On the day of the procedure, Mr. Abeyta walked into Stanford Medical Center confident in his team. Because Interventional Radiology procedures are performed through a pinhole, patients can avoid being put to sleep. Instead, they get medicines to keep them comfortable and pain-free. “Throughout the procedure, I was awake. I was able to talk to Dr. Sze and ask him any questions I wanted, and he would explain what he was doing. He made me feel relaxed and comfortable throughout the procedure, so I really wasn’t scared.” After TACE, most patients go home in 24 hours or less.

Dr. Sze’s TACE treatment of Mr. Abeyta’s liver cancer would not only shrink the tumors and prolong his life, but also would help to qualify him for a cure: liver transplant. TACE gave Mr. Abeyta hope and a fighting chance to beat his cancer. “I felt that, you know what, I’m not dying of cancer, I’m living with cancer, and I’m going to continue to live with it until they knock it out.”

Since receiving a series of these targeted procedures, Mr. Abeyta’s tumors have shrunk to the point where he is eligible for transplant and is feeling well: “My last treatment was ten days ago. They targeted three tumors at that time and, as you can see, you probably couldn’t even tell I went through a treatment like that.”

Although most major hospitals have Interventional Radiologists capable of performing TACE procedures, very few people are aware of their options. Mr. Abeyta wants people to know how these procedures performed through a pinhole can be life-changing.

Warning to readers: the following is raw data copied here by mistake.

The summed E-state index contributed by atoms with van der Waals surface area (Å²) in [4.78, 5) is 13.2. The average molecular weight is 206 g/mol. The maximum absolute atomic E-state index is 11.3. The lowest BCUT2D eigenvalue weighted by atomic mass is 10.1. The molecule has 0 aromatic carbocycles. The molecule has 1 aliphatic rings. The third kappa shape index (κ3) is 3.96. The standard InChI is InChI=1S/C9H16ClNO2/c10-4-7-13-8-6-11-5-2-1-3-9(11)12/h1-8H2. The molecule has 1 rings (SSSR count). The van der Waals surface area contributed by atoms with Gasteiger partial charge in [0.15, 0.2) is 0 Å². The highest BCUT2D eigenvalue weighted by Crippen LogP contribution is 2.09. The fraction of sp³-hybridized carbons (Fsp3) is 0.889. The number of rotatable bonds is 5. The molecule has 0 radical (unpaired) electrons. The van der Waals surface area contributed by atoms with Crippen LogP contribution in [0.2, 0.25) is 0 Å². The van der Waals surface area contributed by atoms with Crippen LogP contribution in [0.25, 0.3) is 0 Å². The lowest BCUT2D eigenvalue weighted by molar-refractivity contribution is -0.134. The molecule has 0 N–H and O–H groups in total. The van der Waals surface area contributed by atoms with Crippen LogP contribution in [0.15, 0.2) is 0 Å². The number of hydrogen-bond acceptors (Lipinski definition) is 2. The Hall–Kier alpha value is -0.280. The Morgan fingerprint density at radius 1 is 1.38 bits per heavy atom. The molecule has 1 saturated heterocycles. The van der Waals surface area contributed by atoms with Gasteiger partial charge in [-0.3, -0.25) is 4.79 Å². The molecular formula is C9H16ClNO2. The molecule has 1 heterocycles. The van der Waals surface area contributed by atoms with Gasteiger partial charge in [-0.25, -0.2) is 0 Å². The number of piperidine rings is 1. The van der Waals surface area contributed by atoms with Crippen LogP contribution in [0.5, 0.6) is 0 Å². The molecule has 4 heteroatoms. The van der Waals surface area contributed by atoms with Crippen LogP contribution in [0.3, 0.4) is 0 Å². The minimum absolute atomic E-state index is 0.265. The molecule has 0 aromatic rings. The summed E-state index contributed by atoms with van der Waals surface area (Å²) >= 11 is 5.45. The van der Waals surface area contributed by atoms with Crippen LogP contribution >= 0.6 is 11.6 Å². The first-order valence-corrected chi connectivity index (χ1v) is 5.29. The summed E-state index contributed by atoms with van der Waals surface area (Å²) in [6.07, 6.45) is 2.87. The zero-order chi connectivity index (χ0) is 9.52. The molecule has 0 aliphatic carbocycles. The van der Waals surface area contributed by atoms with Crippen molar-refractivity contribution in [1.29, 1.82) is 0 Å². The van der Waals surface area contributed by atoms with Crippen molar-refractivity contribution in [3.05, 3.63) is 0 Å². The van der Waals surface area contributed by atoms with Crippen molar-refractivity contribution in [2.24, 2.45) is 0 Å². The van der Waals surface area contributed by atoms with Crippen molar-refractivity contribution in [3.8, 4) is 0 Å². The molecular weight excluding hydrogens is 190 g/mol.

“Sometimes people get cancer and they just say, ‘Okay, I’m done.’ They just won’t go any further…hopefully this will get the word out, ‘No, go for it. You can extend your life!’ I’m living and still able to enjoy my grandchildren, my children, my wife, my friends, and my family. I’m very happy that there’s Interventional Radiology. For me, I feel blessed that there are places that you can go and do these procedures.”

As much as a cancer diagnosis can seem like the end, Dr. Sze’s minimally invasive procedure provided Mr. Abeyta with a second chance and reinforced his passion for life and for his family.

“Thanks [to] the help that I’ve gotten here,…I enjoyed another birthday, another Christmas, another Easter, my childrens’ birthdays. I mean, I could go on and on and on, the things I’ve been able to enjoy. Because they’re able to keep me alive with the fine work that Dr. Sze does, I’m sure there are other patients who will be just as appreciative as I am. Hopefully this article gets the word out about these procedures. Interventional Radiology can extend your life, give you a quality of life, and most of all, gives you that time with your family.”

Mrs. Abeyta kisses her husband’s cheek then offers this advice to patients and their families facing liver cancer: “it’s not just darkness right away, you know. There is light. Look for it, and get out there and ask questions, talk to your doctors, and go for it…”

To learn more about TACE or other minimally invasive, image-guided procedures for liver cancer, visit www.theii.org.